Clear, warm waters, wrecks and fascinating marine life make St Helena Island an enticing snorkelling and scuba diving destination. Dive site habitats vary from rocky reefs with caves and areas of boulders to cobbles and sand, all teeming with marine life and all within easy reach of the wharf in Jamestown. The wrecks dotted around the coast present popular dive and snorkelling sites.
Sea temperatures vary from 66 to 75°F (19 to 25°C) and visibility can range from 16 to 130 feet (5 to 40m) with peak visibility being from December to May. Dives vary between 40 and 130 feet (5 to 30m+) and oﬀer a range of diving opportunities. There are a number of local laws for divers to abide by, including no wreck penetration and rules for swimming and interacting with whalesharks.
Some of the popular dive sites are Buttermilk Point, Cat Island, Cat Island Main, Cavalley Point, Egg Island, Ladies Chair, Long Ledge, Robinsons and Thompson’s Valley Island.
Most of the dive sites are located on the leeward side of the Island where divers can experience a bit of surge from the ocean swells, but there are no strong currents. These dives are suitable for both beginners and advanced divers.
If a visitor is planning to scuba dive they should bring their certiﬁcation and log book.
There are two dive operators on St Helena and both oﬀer PADI diving courses, dive excursions and marine tours.
The St Helena Dive Club is a thriving group on the Island. Many divers are trained through the club each year.
There are snorkelling nature trails at the wharf steps in Jamestown and also at Lemon Valley which can be done at one’s leisure. Snorkelling tours are available for those unqualiﬁed in scuba.
Divers and snorkelers will encounter a vast array of marine life including ﬁsh (of which 16 species are endemic) and various invertebrates including sea slugs and anemones (about 40 of which are endemic). Green and Hawksbill turtles are often seen and visits from devil rays are not uncommon. The island also has resident populations of Pantropical Spotted, Bottlenose and Rough-toothed dolphin and is seasonally visited by a number of transient species, including Humpback whales which can be spotted from June to December.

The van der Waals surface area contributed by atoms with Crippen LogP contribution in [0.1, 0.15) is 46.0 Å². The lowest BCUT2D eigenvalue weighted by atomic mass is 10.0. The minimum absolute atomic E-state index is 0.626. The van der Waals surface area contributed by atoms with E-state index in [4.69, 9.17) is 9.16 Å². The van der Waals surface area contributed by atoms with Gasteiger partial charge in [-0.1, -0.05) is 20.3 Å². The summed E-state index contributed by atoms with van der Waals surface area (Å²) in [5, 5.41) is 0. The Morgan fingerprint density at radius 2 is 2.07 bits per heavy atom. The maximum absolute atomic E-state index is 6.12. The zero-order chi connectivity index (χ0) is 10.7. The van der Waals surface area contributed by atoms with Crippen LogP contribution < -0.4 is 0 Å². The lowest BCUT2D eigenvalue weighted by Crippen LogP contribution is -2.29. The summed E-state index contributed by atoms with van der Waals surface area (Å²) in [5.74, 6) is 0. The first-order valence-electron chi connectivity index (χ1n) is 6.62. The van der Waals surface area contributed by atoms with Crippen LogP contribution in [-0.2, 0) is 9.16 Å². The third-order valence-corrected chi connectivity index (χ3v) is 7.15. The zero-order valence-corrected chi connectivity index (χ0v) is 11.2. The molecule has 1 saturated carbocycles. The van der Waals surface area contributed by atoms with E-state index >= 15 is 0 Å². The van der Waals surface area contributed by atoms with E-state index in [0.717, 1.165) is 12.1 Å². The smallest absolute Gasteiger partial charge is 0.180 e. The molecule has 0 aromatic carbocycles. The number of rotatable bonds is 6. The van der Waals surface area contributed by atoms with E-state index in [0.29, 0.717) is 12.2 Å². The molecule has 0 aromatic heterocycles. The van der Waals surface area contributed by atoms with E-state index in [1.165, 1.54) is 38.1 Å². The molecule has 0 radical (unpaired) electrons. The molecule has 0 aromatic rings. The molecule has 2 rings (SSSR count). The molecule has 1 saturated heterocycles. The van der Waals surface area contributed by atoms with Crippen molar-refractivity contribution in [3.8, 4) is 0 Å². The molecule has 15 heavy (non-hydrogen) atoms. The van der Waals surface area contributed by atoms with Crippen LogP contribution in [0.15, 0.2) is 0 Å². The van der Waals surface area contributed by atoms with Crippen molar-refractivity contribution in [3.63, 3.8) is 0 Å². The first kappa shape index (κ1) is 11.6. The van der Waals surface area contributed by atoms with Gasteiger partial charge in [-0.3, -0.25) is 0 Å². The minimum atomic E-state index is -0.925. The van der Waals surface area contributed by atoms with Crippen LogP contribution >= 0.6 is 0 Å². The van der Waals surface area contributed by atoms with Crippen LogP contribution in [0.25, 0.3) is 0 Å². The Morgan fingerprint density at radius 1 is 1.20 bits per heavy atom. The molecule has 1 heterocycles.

St Helena has excellent and well preserved coral ecosystems, which are very diverse and contain many endemic and non-endemic fish species.
The following 10 fish are found only on the island of Saint Helena:
- Bastard cavalley pilot (Stegastes sanctaehelenae)
- Bastard fivefinger (Chromis sanctaehelenae)
- Deepwater jack (Pontinus nigropunctatus)
- Deepwater gurnard (Scorpaena mellissii)
- Deepwater greenfish (Holanthias fronticinctus)
- Silver eel (Ariosoma mellissii)
- Greenfish (Thalassoma sanctaehelenae)
- Skulpin (Physiculus helenaenis)
- Springer’s blenny (Scartella springeri)
- St Helena dragonet (Callionymus santaehelenae)
- St Helena offers a unique opportunity to view cetaceans using small boats. Pan-tropical spotted dolphins (Stenella attenuata) are the most numerous species followed by bottlenose dolphins (Tursiops truncatus) and rough-toothed dolphins (Steno bredanensis).
- Humpback whales (Megaptera novaeangliae) have been sighted but interviews with local fishermen suggest that this species regularly occurs in the waters around St Helena in small numbers during the austral winter.
January and February are the hottest months on the island, which correlates with ﬁsh spawning patterns and the appearance of whalesharks. Reaching lengths of up to 40 feet (12m) or more, they scoop up plankton and small ﬁsh with their colossal gaping mouths while swimming close to the water’s surface. Seeing the whalesharks during their seasonal visit is not to be missed. Although massive, whalesharks are docile creatures and it is possible to swim with them. Whaleshark interaction is strictly regulated on the island and is only oﬀered by accredited local marine tour operators.